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How to Survive the Holiday Minefield of Food and Come Out Healthy

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It’s the holiday season. The holiday season with the whoop-de-do and hickory dock. And don’t forget to hang up your sock ‘cause just exactly at 12 o’clock, he’ll be coming down the chimney. Coming down the chimney. Coming down the chimney, down!” Really? Who is this man who is going to rob me at midnight? Well, it’s Santa Claus, Father Christmas, whatever you call him, Vern. This man is ridiculous. His existence seems to make everyone afraid they’re going to die during December, so they stuff their face with sugar and fat like they’re preparing for a zombie apocalypse! No, no, Santa is a jolly, stout old man who gives presents to children. Vern. Whatever. He sends a curse over my family to overindulge, making me long to consume vast quantities of food that will contaminate my body and trigger a sugar coma or necessitate an insulin pump. Does this sound like you, dear reader, when you talk to your family during the holidays? Poor Vern. Don’t be a Vern this holiday season and stuff your face silly! You can survive the holiday minefield of food with these tips, so you won’t feel obligated to do weird cleanses at the dawn of the New Year.

1. Designate your food and your enemy’s food: don’t mix them up!

If you cognitively designate what is your food, then you’ll have a harder time eating food that isn’t yours. Your guilt will set in. You’ll feel bad for eating your brother’s vegan cookie. You’ll want to replace the food that wasn’t yours to begin with. You’ll just be sad if you eat other peoples’ food, so don’t do it! If someone gives you food for a present, then you can decide that it’s yours, or you can give it to your family or friend instead. But, you have to mentally label it as another’s food to curb the edge off the temptation of overeating.

2. Heed warning signs, and look away!

Your mom just turned on the oven, got out the Kitchen Aid, and flipped through the pages of her decrepit cookbook. She is making cookies. This should sound an alarm in your mind to leave the kitchen or the house, so you won’t be tempted to eat that scrumptious cookie dough! If you want to have a cookie, then wait until they are baked! After you eat one of those cookies and feel anxious, like you want more, that is a warning sign too! If you don’t want to overindulge, go on a walk, do a puzzle, do something other than reach for that cookie!

3. Eat your vegetables first.

When loading up your plate with dinner or lunch or even breakfast, remember to help yourself to the vegetables! Make vegetables account for half or at least a third of your plate because those babies are great for filling up your tummy without making you feel guilt-ridden. Don’t gravitate towards the gravy—go for the green beans! And while you’re at it, don’t let people murder your holiday vegetables with excessive cooking, making them sad; rather, ask if you can lightly steam the vegetables. You’ll make those veggies happy, now won’t you, Vern (except when you nosh on them with your pearly, white chompers)!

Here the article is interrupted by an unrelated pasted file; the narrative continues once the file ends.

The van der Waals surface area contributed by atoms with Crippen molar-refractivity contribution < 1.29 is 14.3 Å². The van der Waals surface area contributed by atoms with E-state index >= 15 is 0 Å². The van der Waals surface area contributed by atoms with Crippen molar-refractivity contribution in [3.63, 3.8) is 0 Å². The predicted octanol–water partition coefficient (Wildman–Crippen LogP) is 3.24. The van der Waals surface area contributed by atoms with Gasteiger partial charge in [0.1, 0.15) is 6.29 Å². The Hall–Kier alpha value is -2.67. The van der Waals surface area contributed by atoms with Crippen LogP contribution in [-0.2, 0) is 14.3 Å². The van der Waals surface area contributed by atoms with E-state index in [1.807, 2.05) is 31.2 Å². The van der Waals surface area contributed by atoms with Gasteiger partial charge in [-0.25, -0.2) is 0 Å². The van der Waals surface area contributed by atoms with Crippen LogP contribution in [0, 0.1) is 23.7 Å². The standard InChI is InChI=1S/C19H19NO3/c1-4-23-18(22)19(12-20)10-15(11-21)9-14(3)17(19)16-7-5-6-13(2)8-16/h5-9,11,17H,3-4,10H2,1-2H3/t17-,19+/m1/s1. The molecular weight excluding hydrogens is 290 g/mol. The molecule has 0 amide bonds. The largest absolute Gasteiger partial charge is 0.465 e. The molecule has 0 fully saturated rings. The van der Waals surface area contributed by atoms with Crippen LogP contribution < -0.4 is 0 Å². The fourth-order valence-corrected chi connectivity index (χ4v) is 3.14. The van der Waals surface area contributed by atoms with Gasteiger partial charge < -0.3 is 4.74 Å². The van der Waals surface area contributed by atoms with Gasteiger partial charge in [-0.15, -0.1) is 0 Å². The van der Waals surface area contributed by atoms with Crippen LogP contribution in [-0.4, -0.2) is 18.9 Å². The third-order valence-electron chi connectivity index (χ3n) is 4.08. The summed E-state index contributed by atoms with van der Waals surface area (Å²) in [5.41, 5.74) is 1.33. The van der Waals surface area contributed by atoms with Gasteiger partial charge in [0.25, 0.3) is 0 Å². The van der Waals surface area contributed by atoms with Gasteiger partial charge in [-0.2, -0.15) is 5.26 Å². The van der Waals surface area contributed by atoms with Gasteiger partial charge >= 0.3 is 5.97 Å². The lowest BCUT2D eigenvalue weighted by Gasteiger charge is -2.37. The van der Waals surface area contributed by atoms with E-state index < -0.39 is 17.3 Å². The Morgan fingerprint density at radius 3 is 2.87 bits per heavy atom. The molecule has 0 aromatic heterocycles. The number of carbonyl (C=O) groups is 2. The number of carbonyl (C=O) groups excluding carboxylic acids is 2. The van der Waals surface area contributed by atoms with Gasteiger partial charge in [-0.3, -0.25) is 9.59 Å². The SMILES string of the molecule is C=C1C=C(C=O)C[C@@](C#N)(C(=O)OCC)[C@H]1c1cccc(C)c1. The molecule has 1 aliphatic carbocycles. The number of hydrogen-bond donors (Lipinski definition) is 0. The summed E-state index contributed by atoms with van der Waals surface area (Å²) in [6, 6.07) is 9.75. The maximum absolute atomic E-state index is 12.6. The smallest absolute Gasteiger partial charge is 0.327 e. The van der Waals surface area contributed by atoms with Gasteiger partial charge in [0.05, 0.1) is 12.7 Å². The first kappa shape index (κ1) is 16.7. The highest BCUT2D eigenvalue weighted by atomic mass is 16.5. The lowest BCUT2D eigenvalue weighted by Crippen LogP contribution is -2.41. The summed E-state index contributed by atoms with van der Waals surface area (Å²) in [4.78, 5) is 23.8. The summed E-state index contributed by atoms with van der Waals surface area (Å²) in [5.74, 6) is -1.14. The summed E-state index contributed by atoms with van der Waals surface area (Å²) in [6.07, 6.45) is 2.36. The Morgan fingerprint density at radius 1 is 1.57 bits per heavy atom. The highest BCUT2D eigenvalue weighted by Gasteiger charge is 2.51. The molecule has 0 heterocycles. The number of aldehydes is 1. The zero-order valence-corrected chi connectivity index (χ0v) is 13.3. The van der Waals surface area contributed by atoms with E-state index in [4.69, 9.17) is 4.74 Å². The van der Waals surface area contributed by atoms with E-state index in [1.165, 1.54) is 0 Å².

4. Get some exercise in the morning to help you meditate and leap over those food minefields.

Preparing for battle requires adequate amounts of training, don’t you know! Going into the minefield that is your grandma’s/grandpa’s/whoever’s kitchen, thus, maintains a prerequisite: exercise. If you exercise prior to feasting, then you’ll feel lighter, happy, and better able to tackle landmines, explosions, chocolate fountains, zombie gingerbread men. Exercising clears your mind, and if you don’t blast music while you do it, then you can practice meditation and be more in tune with your body which makes you more aware of your hunger signals.

5. Chew some gum, or drink some liquid love.

It’s after dinner. You want something sweet or feel the urge to just stuff yourself until you feel bloated. Instead of doing either of those things, why don’t you pop some xylitol, aspartame-free, GMO-free gum into your pie hole? Or, you can guzzle down some icy water, cheery tea, or suave espresso. Bottom line: occupy your mouth with something other than a gigantic piece of raw, vegan pumpkin pie (yes, raw foods are good for you, but not in such massive quantities!) When you’re chewing on minty goodness, you won’t be tempted to eat other foods because they’ll taste minty! Gross! If you drink liquids too, your stomach will be full, and eating excess calories won’t appear as appetizing.

Image Source: Raw Vegan Mince Pies 

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One comment on “How to Survive the Holiday Minefield of Food and Come Out Healthy”

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Donna Aylesworth Furano
3 Years Ago

don't worry about the weight,just stay vegan,take kindly to all creatures so you have a guilt free,happy brain power.


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